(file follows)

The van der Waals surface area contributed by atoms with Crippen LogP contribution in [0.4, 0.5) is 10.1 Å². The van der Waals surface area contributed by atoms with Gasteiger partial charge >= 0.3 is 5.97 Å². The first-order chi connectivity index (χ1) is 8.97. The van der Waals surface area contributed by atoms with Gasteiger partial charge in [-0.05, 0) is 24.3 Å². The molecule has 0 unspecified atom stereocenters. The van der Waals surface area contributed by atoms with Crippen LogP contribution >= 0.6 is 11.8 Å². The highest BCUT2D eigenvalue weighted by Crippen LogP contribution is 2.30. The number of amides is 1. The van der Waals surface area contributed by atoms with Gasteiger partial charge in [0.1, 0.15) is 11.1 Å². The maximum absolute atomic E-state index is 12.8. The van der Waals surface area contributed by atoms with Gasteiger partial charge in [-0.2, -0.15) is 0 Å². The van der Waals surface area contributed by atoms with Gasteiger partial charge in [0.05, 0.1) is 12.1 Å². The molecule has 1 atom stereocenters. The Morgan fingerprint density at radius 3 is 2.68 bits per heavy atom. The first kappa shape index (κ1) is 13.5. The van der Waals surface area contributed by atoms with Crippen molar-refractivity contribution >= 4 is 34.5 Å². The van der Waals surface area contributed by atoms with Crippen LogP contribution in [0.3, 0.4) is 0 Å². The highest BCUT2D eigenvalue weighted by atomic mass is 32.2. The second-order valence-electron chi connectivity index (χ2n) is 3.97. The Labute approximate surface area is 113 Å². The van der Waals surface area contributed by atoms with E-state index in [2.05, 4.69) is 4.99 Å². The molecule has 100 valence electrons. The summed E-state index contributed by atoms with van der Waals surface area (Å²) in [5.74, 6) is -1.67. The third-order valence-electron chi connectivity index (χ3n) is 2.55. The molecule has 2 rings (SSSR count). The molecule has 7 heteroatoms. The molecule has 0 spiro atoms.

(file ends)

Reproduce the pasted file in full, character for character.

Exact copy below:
The van der Waals surface area contributed by atoms with Crippen LogP contribution in [0.4, 0.5) is 10.1 Å². The van der Waals surface area contributed by atoms with Gasteiger partial charge >= 0.3 is 5.97 Å². The first-order chi connectivity index (χ1) is 8.97. The van der Waals surface area contributed by atoms with Gasteiger partial charge in [-0.05, 0) is 24.3 Å². The molecule has 0 unspecified atom stereocenters. The van der Waals surface area contributed by atoms with Crippen LogP contribution >= 0.6 is 11.8 Å². The highest BCUT2D eigenvalue weighted by Crippen LogP contribution is 2.30. The number of amides is 1. The van der Waals surface area contributed by atoms with Gasteiger partial charge in [0.1, 0.15) is 11.1 Å². The maximum absolute atomic E-state index is 12.8. The van der Waals surface area contributed by atoms with Gasteiger partial charge in [-0.2, -0.15) is 0 Å². The van der Waals surface area contributed by atoms with Gasteiger partial charge in [0.05, 0.1) is 12.1 Å². The molecule has 1 atom stereocenters. The Morgan fingerprint density at radius 3 is 2.68 bits per heavy atom. The first kappa shape index (κ1) is 13.5. The van der Waals surface area contributed by atoms with Crippen molar-refractivity contribution >= 4 is 34.5 Å². The van der Waals surface area contributed by atoms with Crippen LogP contribution in [0.3, 0.4) is 0 Å². The highest BCUT2D eigenvalue weighted by atomic mass is 32.2. The second-order valence-electron chi connectivity index (χ2n) is 3.97. The Labute approximate surface area is 113 Å². The van der Waals surface area contributed by atoms with E-state index in [2.05, 4.69) is 4.99 Å². The molecule has 100 valence electrons. The summed E-state index contributed by atoms with van der Waals surface area (Å²) in [5.74, 6) is -1.67. The third-order valence-electron chi connectivity index (χ3n) is 2.55. The molecule has 2 rings (SSSR count). The molecule has 7 heteroatoms. The molecule has 0 spiro atoms.